Hitting back to stay safe

Blind instructor David Black and Alan Bell of the Scottish Centre for Personal Safety
Blind instructor David Black and Alan Bell of the Scottish Centre for Personal Safety

A blind man who developed his skills in martial arts because of the abuse he regularly receives is about to teach others how to defend themselves.

David Black began studying Aikido and Jujitsu nine years ago, after experiencing several physical and verbal attacks on the streets.

Now David wants to pass on his expertise to others with sensory impairments at a new course in Forth Valley Sensory Centre in Camelon.

Nearly half of all disabled people in Scotland have experienced hate crime because of their disability; 73 per cent reported being frightened or attacked, experiencing verbal abuse and intimidation.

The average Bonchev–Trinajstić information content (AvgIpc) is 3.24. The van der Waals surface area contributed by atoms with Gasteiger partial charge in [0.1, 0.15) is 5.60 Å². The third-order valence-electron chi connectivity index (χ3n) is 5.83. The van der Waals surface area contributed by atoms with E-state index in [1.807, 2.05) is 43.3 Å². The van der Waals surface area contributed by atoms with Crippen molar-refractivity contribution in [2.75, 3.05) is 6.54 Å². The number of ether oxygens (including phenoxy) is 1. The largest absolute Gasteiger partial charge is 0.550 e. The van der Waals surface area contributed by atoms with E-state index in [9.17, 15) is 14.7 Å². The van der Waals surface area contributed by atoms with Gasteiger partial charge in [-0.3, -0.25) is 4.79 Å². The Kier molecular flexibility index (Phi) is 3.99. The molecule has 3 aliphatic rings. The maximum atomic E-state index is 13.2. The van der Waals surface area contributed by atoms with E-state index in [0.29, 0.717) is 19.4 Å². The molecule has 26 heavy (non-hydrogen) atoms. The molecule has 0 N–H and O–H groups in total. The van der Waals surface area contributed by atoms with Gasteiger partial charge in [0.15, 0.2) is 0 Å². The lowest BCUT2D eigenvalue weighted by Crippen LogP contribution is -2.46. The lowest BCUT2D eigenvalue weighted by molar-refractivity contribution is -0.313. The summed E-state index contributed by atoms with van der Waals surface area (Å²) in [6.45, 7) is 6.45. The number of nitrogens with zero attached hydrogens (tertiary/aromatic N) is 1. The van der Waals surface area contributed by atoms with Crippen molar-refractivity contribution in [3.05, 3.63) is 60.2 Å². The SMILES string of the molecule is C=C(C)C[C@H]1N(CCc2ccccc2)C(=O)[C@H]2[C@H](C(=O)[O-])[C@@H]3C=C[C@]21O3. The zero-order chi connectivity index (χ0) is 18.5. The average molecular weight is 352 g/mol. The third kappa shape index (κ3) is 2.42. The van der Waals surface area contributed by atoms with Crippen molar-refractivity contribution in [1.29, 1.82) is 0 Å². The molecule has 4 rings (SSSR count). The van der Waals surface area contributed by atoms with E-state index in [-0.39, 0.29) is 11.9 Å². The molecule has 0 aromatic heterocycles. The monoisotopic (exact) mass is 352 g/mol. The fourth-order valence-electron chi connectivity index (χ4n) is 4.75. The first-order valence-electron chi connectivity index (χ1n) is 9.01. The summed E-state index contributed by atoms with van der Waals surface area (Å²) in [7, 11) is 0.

David said: “While most people are understanding and helpful, sadly there are also groups who are not.

“I have been physically attacked and I regularly have people trying to see how blind I am by shouting in my ear or by trying to trip me up.

“I wanted to help others like me, people who want a bit more confidence in the streets but who would not want to join a normal martial arts class.

David was trained at the Scottish Centre for Personal Safety; a charity which supports young people, women, ethnic groups and people with disabilities to manage potentially harmful situations.

It is offering the course in partnership with the Sensory Centre. The initial class will be supported by Alan Bell, who initially developed the course, and Michael McAllister another partially sighted instructor.

The eight-week course costs £20. You can register your interest by calling the centre on (01324) 590888.